Cozy mysteries are all about the richness of detail. Authors like Agatha Christie and Elizabeth Peters linger on the eccentricity of character and humor instead of the grit and gloom found in the more traditional detective genre. This is exactly where Phryne Fisher entertains any fan willing to settle in for some fun… and a little murder or two. Adapted from the novel series by Australian author Kerry Greenwood, Miss Fisher’s Murder Mysteries follows an enchanting, self-appointed “ lady detective” in the late 1920’s Melbourne. While Phryne does inhabit the cozy space of the mystery genre, she’s not quite the nice-cuppa-and-wool-blanket type of heroine.
Much to the dismay of friend and actual detective Jack Robinson, most of Phryne’s cases lead her through back alleys, jazz clubs, and even (gasp) an occasional brothel. The show’s well-choreographed action sequences, gorgeous costuming, and myriad of hold-your-breath romantic moments are enough to capture any viewer’s heart. However, it was the too-good-to-be-true leading lady that fans were heartbroken to see go when the show ended in 2015 after just three seasons. The following years led to many fan campaigns to revive the series for a fourth season.
The producers of the show responded in 2017 by launching a Kickstarter to bring Phryne to the big screen. So, what was it about Phryne that fans couldn’t get enough of? Well, without further ado, let me introduce the cozy renegade sweeping across screens of fellow mystery lovers.
Introducing The Honorable Miss Fisher
Miss Phryne Fisher is an aristocrat who’s returned to Australia after years abroad in England. Her wealth comes from an inheritance left by family members lost in World War I, where she herself served as a nurse. Phryne also had a younger sister named Jane, who disappeared when they were children and whom Phryne has never forgotten. She has seen some of the most heartbreaking things the world has to offer. Yet, instead of letting them break her, she seeks to live each day in lavish exploration. She has an impressive resume of skills that include fan dancing, piloting planes, and excellent marksmanship. She’s also the best-dressed person in any room.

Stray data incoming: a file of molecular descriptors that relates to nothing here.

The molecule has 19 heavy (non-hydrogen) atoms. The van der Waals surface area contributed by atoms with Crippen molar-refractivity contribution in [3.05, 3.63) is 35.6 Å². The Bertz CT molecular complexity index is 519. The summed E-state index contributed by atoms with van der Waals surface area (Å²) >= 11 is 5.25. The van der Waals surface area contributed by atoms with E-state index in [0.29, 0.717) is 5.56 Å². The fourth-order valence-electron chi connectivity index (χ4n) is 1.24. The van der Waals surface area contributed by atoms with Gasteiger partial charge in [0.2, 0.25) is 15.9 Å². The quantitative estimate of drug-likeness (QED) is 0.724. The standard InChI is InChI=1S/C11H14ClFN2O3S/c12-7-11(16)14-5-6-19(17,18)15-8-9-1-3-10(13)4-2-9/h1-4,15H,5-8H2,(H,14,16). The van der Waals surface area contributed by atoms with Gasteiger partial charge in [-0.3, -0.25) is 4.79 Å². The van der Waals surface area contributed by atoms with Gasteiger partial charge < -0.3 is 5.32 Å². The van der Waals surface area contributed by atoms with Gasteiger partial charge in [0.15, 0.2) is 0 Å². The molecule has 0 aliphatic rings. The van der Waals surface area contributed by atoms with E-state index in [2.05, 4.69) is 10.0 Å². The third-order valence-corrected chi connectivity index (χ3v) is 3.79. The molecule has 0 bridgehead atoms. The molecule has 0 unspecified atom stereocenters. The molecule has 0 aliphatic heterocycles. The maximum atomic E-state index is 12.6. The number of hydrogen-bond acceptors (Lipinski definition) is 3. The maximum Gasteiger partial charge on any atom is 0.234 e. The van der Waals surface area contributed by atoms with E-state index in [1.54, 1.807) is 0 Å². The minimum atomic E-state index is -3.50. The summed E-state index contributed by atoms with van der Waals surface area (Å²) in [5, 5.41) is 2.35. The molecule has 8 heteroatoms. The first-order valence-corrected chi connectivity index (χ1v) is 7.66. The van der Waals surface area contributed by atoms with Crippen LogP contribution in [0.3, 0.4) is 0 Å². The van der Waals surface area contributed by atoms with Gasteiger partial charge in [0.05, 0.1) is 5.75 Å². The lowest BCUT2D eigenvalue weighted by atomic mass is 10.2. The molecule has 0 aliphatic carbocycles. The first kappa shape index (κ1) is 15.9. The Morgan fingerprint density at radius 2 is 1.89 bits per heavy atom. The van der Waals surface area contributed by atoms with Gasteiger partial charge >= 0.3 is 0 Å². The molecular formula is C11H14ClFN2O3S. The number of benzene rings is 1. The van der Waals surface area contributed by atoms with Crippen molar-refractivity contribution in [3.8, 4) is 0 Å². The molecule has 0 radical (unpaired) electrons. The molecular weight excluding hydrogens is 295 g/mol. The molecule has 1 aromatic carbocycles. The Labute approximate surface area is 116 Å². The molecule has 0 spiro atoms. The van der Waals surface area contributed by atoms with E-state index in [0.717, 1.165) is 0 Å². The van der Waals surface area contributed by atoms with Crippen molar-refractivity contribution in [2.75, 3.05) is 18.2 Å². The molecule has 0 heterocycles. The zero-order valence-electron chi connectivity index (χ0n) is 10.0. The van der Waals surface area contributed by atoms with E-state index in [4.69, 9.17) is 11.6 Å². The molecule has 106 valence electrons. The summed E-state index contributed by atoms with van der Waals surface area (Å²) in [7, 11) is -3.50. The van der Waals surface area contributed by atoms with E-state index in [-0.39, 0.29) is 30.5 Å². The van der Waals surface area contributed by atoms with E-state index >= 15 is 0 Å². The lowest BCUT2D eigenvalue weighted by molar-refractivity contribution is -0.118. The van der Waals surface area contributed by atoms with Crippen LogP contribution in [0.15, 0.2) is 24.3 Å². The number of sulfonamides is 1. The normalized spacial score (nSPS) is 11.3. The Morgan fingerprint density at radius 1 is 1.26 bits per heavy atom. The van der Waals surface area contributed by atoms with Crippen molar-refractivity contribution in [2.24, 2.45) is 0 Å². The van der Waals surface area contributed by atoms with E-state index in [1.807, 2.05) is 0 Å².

Phryne follows most tropes of other celebrated detectives like Bond and Sherlock. She enjoys a stiff drink, acts impulsively, and takes many lovers. The show could easily harp on the “unladylike” nature of these traits, or overcorrect by championing them. However, they refreshingly exist without comment. When an eyebrow gets raised at her, Phryne never apologizes for her lifestyle — of which is rarely portrayed on television, even today. She’s an established woman in her 30s that is fulfilled by her life of found family, work, and adventure. She acknowledges her youthful recklessness while also being a matronly caregiver, but never spends too much time at either end of the spectrum. Phryne Fisher is the spokeswoman for self-made women.
Writer Evie Nagy put it best when she said:
“Period shows are a brilliant way to introduce feminism to TV, because they are set during eras that we consider far more backward on gender equality issues, so bringing those issues up in the narrative feels more natural and palatable and non-political.”
It might be a solid century after the show’s setting, but the discussions laced through Miss Fisher’s plot remain relevant. Along with murder, the show covers a unique array of issues in every season. Episodes follow stories involving immigration, workers’ rights, trafficking, reproductive rights, LGBTQIA discrimination, and war trauma.
Phryne is, undeniably, a very privileged character. She’s white, wealthy, and has the police wrapped around her finger. Again, this could be a thread for the show to tug on. Most detectives have a vice. For some, it’s social ineptitude, an addiction, or just a nasty temper. Though Phryne does act thoughtlessly at times, she works to protect and highlight the unheard voices around her. Many times, her privilege acts as a tool. It gains her access to places others cannot go and allows her adversaries to underestimate her. This is an intelligent use of character and something that makes Phryne so unique.
Cheers, Miss Fisher
While she may not be the first lady detective to grace the screen, there’s no one quite like Phryne Fisher. Having such a well-rounded protagonist seems like it would get boring, but the show handles Phryne with finesse. Her emotional control, quick thinking, and charisma only heighten our love for her. She genuinely seeks justice in a boss-babe way, and we want her in our corner.
The crowd-funded film is making its debut to limited audiences in February of 2020. I, for one, can’t wait to see the sassy, savvy return of Phryne in Miss Fisher and the Crypt of Tears when it makes its North American debut on March 23rd. Sadly, the show has left Nextflix, but you can catch up with seasons one through three on Amazon Prime and AcornTV.